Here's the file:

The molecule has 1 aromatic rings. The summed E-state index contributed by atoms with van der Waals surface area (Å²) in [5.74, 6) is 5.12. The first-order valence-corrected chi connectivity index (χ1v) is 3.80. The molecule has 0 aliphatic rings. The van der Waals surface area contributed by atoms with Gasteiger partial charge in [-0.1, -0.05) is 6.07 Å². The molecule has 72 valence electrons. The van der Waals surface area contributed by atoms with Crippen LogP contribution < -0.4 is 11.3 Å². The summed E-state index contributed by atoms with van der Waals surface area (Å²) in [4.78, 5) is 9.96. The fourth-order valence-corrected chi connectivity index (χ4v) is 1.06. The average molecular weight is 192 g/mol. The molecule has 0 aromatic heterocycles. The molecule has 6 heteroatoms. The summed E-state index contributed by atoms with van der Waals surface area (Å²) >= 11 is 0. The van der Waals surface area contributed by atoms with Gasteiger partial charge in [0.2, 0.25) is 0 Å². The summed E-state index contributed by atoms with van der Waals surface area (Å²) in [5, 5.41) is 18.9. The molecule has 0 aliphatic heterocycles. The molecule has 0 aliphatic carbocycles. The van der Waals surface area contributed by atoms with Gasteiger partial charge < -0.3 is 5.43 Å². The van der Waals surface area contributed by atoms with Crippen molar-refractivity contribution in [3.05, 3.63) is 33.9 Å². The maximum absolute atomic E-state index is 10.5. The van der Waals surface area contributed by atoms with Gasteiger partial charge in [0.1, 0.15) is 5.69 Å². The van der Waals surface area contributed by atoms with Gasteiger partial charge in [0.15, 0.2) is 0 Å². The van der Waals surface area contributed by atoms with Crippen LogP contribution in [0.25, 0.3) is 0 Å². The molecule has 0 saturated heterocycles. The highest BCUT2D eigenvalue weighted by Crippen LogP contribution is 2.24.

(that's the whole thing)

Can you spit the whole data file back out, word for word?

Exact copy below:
The molecule has 1 aromatic rings. The summed E-state index contributed by atoms with van der Waals surface area (Å²) in [5.74, 6) is 5.12. The first-order valence-corrected chi connectivity index (χ1v) is 3.80. The molecule has 0 aliphatic rings. The van der Waals surface area contributed by atoms with Gasteiger partial charge in [-0.1, -0.05) is 6.07 Å². The molecule has 72 valence electrons. The van der Waals surface area contributed by atoms with Crippen LogP contribution < -0.4 is 11.3 Å². The summed E-state index contributed by atoms with van der Waals surface area (Å²) in [4.78, 5) is 9.96. The fourth-order valence-corrected chi connectivity index (χ4v) is 1.06. The average molecular weight is 192 g/mol. The molecule has 0 aromatic heterocycles. The molecule has 6 heteroatoms. The summed E-state index contributed by atoms with van der Waals surface area (Å²) >= 11 is 0. The van der Waals surface area contributed by atoms with Gasteiger partial charge in [0.2, 0.25) is 0 Å². The summed E-state index contributed by atoms with van der Waals surface area (Å²) in [5, 5.41) is 18.9. The molecule has 0 aliphatic heterocycles. The molecule has 0 aliphatic carbocycles. The van der Waals surface area contributed by atoms with Gasteiger partial charge < -0.3 is 5.43 Å². The van der Waals surface area contributed by atoms with Crippen molar-refractivity contribution in [3.05, 3.63) is 33.9 Å². The maximum absolute atomic E-state index is 10.5. The van der Waals surface area contributed by atoms with Gasteiger partial charge in [0.1, 0.15) is 5.69 Å². The van der Waals surface area contributed by atoms with Gasteiger partial charge in [0.15, 0.2) is 0 Å². The van der Waals surface area contributed by atoms with Crippen LogP contribution in [0.25, 0.3) is 0 Å². The molecule has 0 saturated heterocycles. The highest BCUT2D eigenvalue weighted by Crippen LogP contribution is 2.24.